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Big Insurer Explosive Growth & Profits Since ACA Passage

Summary: An excellent review of 12-year financial trends for the largest six insurers reveals: a) skyrocketing revenue and profits, b) based mainly on growth in the public insurance sector, and c) acquisition of pharmacy benefit plans. Half of Americans are in their plans.

A decade-long look at how Big Insurance profiteers American taxpayers and the sick
Wendell Potter NOW
April 4, 2022

Those six companies–Anthem, Centene, Cigna, CVS/Aetna, Humana, and UnitedHealth–are massively bigger today than they were 12 years ago [when the ACA was passed] as a result of numerous mergers and acquisitions and a new love interest: the government. In 2010, the companies took in a combined total of $245.2 billion dollars in revenue. Last year, that number had more than quadrupled to $1.1 trillion.

Two of those companies–United and CVS/Aetna–have grown so fast they have leapfrogged into the top five of the Fortune 500 of America’s biggest companies. Only Walmart, Amazon and Apple took in more money last year than those two companies. (Cigna, the third largest in terms of revenue and my former employer, is now the 13th largest on the Fortune list.)

The big six insurers’ profits have soared along with their revenues. Last year they made $60.7 billion in profits collectively, compared to $16.9 billion in 2010.

Relatively little of the six companies’ growth in health plan revenues and profits has come from private paying customers. By far most of the money they now collect to administer health plans comes from us as taxpayers. That’s because all of the companies have shifted their focus away from the private sector and toward various government-funded programs: Medicare, Medicaid, federal employees and the military.

In 2010, 16.9 million Americans were enrolled in the Medicare Advantage, Medicare supplement and Medicaid plans operated by the big six. In 2021, that number had increased by 46 million–373%–to 63 million.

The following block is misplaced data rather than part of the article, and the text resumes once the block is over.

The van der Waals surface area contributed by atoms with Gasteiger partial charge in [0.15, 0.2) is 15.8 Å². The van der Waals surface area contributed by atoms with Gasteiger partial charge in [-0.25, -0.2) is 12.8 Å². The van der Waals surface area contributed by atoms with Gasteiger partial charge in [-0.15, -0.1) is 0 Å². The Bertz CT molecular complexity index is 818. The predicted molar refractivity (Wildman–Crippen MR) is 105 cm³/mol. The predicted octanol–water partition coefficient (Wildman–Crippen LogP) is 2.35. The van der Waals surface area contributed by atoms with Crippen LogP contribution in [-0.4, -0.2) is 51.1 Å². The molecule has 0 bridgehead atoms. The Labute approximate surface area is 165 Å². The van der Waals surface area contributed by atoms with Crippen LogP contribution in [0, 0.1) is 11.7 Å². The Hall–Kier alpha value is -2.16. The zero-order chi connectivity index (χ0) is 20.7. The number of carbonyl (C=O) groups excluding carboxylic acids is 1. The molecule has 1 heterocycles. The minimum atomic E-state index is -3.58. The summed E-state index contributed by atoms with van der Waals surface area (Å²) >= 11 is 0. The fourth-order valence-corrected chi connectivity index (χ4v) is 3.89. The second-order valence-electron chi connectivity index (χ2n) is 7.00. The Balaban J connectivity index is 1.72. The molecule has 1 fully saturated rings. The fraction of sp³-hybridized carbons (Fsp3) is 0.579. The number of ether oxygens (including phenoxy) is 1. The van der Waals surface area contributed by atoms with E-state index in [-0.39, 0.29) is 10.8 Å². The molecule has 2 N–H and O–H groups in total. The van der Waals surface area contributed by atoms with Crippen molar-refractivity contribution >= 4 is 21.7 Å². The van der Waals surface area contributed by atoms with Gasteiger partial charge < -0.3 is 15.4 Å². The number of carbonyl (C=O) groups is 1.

Thanks to the many mergers and acquisitions since then, one of every two of us are now enrolled in one of their health plans. (And 31.1 million of us remain uninsured.)

AND THEN THERE IS …

The Big Three of the Big Six make more money “managing” Americans’ prescription medications than by administering our health insurance plans. Aetna supersized itself when it merged with CVS, which operates the country’s largest pharmacy benefit management [PBM] company, Caremark, in 2017. Cigna bulked up the next year when it merged with Express Scripts, the second largest PBM. And United’s fastest growing and most profitable division is Optum, which encompasses the country’s third largest PBM. Together, CVS, Cigna, and United control nearly 80% of the national PBM market. At all three companies, the PBMs now generate more profits than their health plan businesses.

Those three companies are also far bigger than the biggest company that actually makes prescription medications. Johnson & Johnson, the biggest U.S. drug company, ranks a distant 36 on the Fortune 500. To put that in perspective, J&J was #33 on the Fortune list in 2010. Cigna, which is now #13 was #129 in 2010.

Comment by: Jim Kahn

The Affordable Care Act will strengthen the hand of private insurers, single payer advocates said in 2010. Oh how I wish we’d been wrong.

Wendell Potter’s review highlights just how right we were. Half of us are enrolled in plans (both private and public) run by the top six insurers, with $1.1 trillion in annual revenues and $61 billion in profits. (Lest you think, oh, that’s not such a big profit margin, consider that the rate of return on real investment is 6 to 9 times higher.)

Most of the gains are for publicly funded programs, primarily Medicare Advantage and Medicaid Managed Care.

They’ve even taken over pharmacy benefit management companies (PBMs), which specialize in extracting more profits from health care.

All in all, a dismal state of affairs. Profits grow exponentially, while access to care and health outcomes plummet. Shareholders gain and beneficiaries lose.

Time for disintermediation. Seriously.

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